Ramadhan Abdulla holds cassava on his farm in Tanzania.  © Bill & Melinda Gates Foundation/Jake Lyell
Ramadhan Abdulla holds cassava on his farm in Tanzania. © Bill & Melinda Gates Foundation/Jake Lyell

3 Insanely Important Crops You've Never Heard Of

Ramadhan Abdulla holds cassava on his farm in Tanzania.  © Bill & Melinda Gates Foundation/Jake Lyell
Ramadhan Abdulla holds cassava on his farm in Tanzania. © Bill & Melinda Gates Foundation/Jake Lyell

Everybody knows the names of plants we grow in the western worldour top five are corn, soybeans, hay (grass), wheat, and cotton. But there are crops around the world feeding millions of peopleand most of us have never even heard of them. Here's a roundup of some of the most interesting crops you likely haven't seen at the supermarket.

1. Cowpea

Farmers and cowpea merchants attend the PICS bag opening ceremony in Garko village in Kano State Nigeria on April 12, 2010. Photo © Bill & Melinda Gates Foundation/Akintunde Akinleye.

Scientific name: Vigna unguiculata.

Where it's grown: Sub-Saharan Africa, South America, Asia, and parts of North America.

Why it's a big deal: The cowpea is so nutritious and adaptable that NASA chose to study it as a plant to grow on space stations. The cowpea withstands heat, drought, poor soil, and shade, so it's adaptable to poor growing conditions. It's such a bad-ass plant that it will even improve poor soil if the roots are left in the soil to rot after harvesting.

Bonus trivia: Millions of African families sell their cowpea crops for a living, but weevil infestations can destroy up to half of each year's crop after it's harvested. In 2009, Purdue University delivered a simple solution to farmers doing battle with the weevil: the PICS bag (short for Purdue Improved Cowpea Storage), a three-layer sack that protects the crop from weevils. Purdue even filmed a sketch explaining how a simple bag can solve pest problems, without the need for post-harvest pesticides.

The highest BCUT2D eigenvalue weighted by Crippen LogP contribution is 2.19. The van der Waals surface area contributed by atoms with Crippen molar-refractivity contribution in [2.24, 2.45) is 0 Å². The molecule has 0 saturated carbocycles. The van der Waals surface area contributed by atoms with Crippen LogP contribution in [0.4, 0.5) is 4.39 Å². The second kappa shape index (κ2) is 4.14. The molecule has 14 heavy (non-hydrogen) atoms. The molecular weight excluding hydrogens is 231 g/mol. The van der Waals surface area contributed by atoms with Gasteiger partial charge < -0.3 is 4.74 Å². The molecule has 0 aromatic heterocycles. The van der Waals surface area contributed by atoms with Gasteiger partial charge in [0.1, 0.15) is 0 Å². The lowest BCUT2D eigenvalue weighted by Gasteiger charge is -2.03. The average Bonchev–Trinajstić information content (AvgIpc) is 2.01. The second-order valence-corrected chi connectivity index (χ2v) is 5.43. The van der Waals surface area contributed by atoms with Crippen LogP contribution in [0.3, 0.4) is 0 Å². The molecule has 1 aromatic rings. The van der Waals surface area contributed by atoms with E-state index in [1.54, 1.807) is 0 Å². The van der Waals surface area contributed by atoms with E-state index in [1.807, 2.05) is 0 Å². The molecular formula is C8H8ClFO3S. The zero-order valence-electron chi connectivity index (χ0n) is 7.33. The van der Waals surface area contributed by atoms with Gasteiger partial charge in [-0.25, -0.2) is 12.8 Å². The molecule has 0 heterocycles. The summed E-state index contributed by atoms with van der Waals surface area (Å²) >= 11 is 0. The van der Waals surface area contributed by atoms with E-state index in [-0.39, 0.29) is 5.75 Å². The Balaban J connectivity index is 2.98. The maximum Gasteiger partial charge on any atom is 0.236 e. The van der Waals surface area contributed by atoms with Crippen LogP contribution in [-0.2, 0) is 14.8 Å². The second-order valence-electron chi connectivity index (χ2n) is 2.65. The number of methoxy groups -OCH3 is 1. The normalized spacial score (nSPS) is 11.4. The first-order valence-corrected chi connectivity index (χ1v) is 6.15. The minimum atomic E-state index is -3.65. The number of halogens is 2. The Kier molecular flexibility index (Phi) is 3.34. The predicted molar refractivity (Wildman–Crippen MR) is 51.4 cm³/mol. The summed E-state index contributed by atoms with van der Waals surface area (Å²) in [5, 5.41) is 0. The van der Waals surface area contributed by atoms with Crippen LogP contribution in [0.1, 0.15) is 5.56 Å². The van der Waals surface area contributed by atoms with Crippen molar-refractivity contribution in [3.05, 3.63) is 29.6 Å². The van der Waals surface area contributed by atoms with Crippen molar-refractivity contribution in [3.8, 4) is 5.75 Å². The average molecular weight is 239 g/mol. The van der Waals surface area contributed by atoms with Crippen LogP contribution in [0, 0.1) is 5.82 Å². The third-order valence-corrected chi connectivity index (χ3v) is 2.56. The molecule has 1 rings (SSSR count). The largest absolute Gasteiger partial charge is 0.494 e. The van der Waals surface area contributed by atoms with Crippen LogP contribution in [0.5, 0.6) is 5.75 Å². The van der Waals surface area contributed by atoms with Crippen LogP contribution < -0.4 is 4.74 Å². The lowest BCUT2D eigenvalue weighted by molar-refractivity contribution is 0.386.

2. Pearl Millet

Franscica Ejaa separates the seeds from a finger millet flower in front of her house in Kenya. (Right: detail of ground finger millet seeds.) Photos © Bill & Melinda Gates Foundation/Frederic Courbet.

Scientific name: Pennisetum glaucum.

Where it's grown: India, plus the drylands of West and Central Africa.

Why it's a big deal: Pearl millet is a staple food for more than 90 million people in the driest parts of Africa and Asia. It's a cereal crop, but is super drought- and heat-tolerant, so it'll grow where maize and sorghum can't. It's also a very healthy food, providing protein, amino acids, iron, and zinc.

Bonus trivia: Even though pearl millet is an extremely nutritious food, there's a cultural stigma attached to it. In some areas it's considered "poor-man's food," so it's hard to market. This is a situation similar to what potatoes and even lobster faced in the U.S. years agoso attitudes can change.

3. Cassava

Ester Wanjiru Sami and her neighbor pose for a portrait in a field in Murango, Kenya where a variety of crops are growing in November 2011. They are holding freshly harvested cassava. Photo © Bill & Melinda Gates Foundation/Frederic Courbet.

Scientific name: Manihot esculenta Crantz.

Also known as: Yuca, manioc, and mandioca.

Where it's grown: Around the world; these 10 countries account for 75% of global production: Nigeria, Brazil, Thailand, Indonesia, Congo, Ghana, Tanzania, India, and Mozambique.